A new study by the Memorial Sloan-Kettering Cancer Center in New York states that pre-adolescent kids (pre-teens to teens) are not regularly using sunscreen, despite the fact that many had suffered earlier sunburns. It was noted that the kids (yes, kids) felt that they looked better with a tan. In fact, some claimed that they looked healthier with a tan.
This has to change.
There are many great skin cancer awareness PSAs and anti-tanning campaigns, but most seem to be aimed at teens and young adults (mostly women). That’s not a bad thing at all, but I think this new study shows that education needs to happen earlier. I’d personally like to see it start pre-pre-teen…beginning in early elementary school. Or earlier from the parent to their child! When a child is taught to look both ways before walking across a street, or not to talk to strangers, he should as routinely be taught about sun safety. A child probably won’t understand skin cancer or wrinkly skin, but they might listen when one explains that the sun can provide bad sunburns.
My nine-year-old daughter asked me this past summer if the sun was bad. She had seen my efforts regarding this blog site and the BITNP campaign and simply assumed that the sun must be bad. I explained to her that the sun was life-giving and provided energy and warmth. The sun is good! “So why are you telling people to stay away from it?” I tried to explain UV rays and got a blank stare. Then I thought of an analogy.
“Think about water. Is water good?”
“Yes…because you need to drink water and you can swim in water and the plants need water. So yes, water is good!”
“But what happens if someone that doesn’t know how to swim goes into deep water?”
She stared…thinking deeply. “Well, I guess water is bad?”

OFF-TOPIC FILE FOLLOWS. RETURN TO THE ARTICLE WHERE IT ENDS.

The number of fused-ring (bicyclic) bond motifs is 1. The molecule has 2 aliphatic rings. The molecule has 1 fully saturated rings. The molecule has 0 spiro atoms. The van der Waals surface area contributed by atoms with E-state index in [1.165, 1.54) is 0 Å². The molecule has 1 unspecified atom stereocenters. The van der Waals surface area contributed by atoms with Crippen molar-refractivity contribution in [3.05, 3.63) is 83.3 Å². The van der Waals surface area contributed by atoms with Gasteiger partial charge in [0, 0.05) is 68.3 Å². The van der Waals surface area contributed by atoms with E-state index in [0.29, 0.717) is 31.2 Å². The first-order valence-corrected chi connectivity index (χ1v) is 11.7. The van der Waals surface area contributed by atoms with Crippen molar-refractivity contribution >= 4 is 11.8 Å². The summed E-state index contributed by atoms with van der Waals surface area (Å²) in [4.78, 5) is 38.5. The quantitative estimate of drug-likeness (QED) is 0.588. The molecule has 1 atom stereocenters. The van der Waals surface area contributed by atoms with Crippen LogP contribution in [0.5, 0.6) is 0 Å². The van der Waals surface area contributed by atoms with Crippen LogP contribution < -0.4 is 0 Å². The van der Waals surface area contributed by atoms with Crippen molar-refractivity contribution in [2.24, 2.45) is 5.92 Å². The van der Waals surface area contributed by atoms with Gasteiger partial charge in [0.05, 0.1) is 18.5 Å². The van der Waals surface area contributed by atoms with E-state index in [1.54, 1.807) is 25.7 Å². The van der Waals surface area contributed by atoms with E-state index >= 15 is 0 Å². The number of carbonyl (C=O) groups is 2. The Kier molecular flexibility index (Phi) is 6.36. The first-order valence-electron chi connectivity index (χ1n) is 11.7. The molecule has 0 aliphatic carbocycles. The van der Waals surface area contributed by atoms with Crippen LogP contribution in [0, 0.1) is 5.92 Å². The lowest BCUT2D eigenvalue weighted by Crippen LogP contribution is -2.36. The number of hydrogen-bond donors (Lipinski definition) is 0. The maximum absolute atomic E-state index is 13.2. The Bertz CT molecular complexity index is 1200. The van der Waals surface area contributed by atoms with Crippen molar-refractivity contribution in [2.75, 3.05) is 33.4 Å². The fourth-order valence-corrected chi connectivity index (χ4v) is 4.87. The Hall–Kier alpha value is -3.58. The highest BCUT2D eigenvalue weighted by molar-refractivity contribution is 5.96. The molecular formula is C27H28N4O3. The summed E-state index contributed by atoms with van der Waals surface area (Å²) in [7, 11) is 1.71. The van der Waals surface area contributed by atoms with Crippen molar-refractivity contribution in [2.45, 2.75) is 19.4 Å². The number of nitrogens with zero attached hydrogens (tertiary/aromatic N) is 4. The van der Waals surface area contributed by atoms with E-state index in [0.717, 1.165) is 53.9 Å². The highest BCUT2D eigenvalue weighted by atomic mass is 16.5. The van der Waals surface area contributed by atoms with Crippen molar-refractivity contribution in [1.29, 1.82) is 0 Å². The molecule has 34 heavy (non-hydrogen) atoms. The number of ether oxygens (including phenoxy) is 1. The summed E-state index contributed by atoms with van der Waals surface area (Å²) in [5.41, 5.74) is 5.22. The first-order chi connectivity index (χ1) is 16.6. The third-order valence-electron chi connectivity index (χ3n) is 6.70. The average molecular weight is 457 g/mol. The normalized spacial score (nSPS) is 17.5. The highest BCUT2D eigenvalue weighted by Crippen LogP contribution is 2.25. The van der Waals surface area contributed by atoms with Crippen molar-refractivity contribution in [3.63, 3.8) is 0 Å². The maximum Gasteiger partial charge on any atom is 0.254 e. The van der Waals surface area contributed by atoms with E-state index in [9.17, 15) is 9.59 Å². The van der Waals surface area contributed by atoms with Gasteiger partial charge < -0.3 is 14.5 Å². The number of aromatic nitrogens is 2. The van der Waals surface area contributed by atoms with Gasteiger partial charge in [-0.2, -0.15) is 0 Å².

“No…water is good, but you have to be careful around it. If you aren’t careful, water can be trouble.”
“So…wearing sunscreen in the sun is kind of like wearing a life jacket in deep water?”
I couldn’t have worded it better myself.
I don’t know if my kids (both now 9 going on 18) will maintain daddy’s respect for the sun. They’re entering pre-teens and already becoming a little rebellious. But having taught them early in life, they have a fighting chance. I would hope that they do not succumb to peer-pressure and that they stay away from tanning beds. Better yet, I hope they become mini-advocates against tanning. She’s in Girl Scouts now and has already asked me if there’s something she can do to help out BITNP within her troop. Atta girl.
I’ve been working on a presentation for pre-teen classrooms…or Girl Scout troops. It’s a work-in-progress and I hope to have at least a working draft in May when I plan to speak to the troop. But for now, there are some great resources for educational material from the Melanoma Education Foundation and the Children’s Melanoma Prevention Foundation. Check them out and try to spread the word to the kids in your life.
The earlier they learn, the less they burn. And yes, I just made that up. :)